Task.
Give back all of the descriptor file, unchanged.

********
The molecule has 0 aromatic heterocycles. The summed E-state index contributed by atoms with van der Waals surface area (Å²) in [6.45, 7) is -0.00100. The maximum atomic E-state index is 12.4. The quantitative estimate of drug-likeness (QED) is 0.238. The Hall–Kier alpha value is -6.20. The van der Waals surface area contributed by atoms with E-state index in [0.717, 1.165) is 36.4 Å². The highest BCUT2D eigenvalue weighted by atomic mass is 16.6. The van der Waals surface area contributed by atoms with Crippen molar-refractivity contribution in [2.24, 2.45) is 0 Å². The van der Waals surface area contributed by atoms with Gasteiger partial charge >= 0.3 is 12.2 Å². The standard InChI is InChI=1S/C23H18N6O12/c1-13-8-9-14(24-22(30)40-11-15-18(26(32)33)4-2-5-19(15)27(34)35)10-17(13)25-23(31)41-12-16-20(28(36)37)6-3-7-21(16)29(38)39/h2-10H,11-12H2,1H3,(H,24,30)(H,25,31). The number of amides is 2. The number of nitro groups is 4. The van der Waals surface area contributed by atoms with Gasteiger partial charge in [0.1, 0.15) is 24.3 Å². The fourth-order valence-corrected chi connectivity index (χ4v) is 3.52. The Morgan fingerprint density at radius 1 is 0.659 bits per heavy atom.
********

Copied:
The molecule has 0 aromatic heterocycles. The summed E-state index contributed by atoms with van der Waals surface area (Å²) in [6.45, 7) is -0.00100. The maximum atomic E-state index is 12.4. The quantitative estimate of drug-likeness (QED) is 0.238. The Hall–Kier alpha value is -6.20. The van der Waals surface area contributed by atoms with E-state index in [0.717, 1.165) is 36.4 Å². The highest BCUT2D eigenvalue weighted by atomic mass is 16.6. The van der Waals surface area contributed by atoms with Crippen molar-refractivity contribution in [2.24, 2.45) is 0 Å². The van der Waals surface area contributed by atoms with Gasteiger partial charge >= 0.3 is 12.2 Å². The standard InChI is InChI=1S/C23H18N6O12/c1-13-8-9-14(24-22(30)40-11-15-18(26(32)33)4-2-5-19(15)27(34)35)10-17(13)25-23(31)41-12-16-20(28(36)37)6-3-7-21(16)29(38)39/h2-10H,11-12H2,1H3,(H,24,30)(H,25,31). The number of amides is 2. The number of nitro groups is 4. The van der Waals surface area contributed by atoms with Gasteiger partial charge in [0.1, 0.15) is 24.3 Å². The fourth-order valence-corrected chi connectivity index (χ4v) is 3.52. The Morgan fingerprint density at radius 1 is 0.659 bits per heavy atom.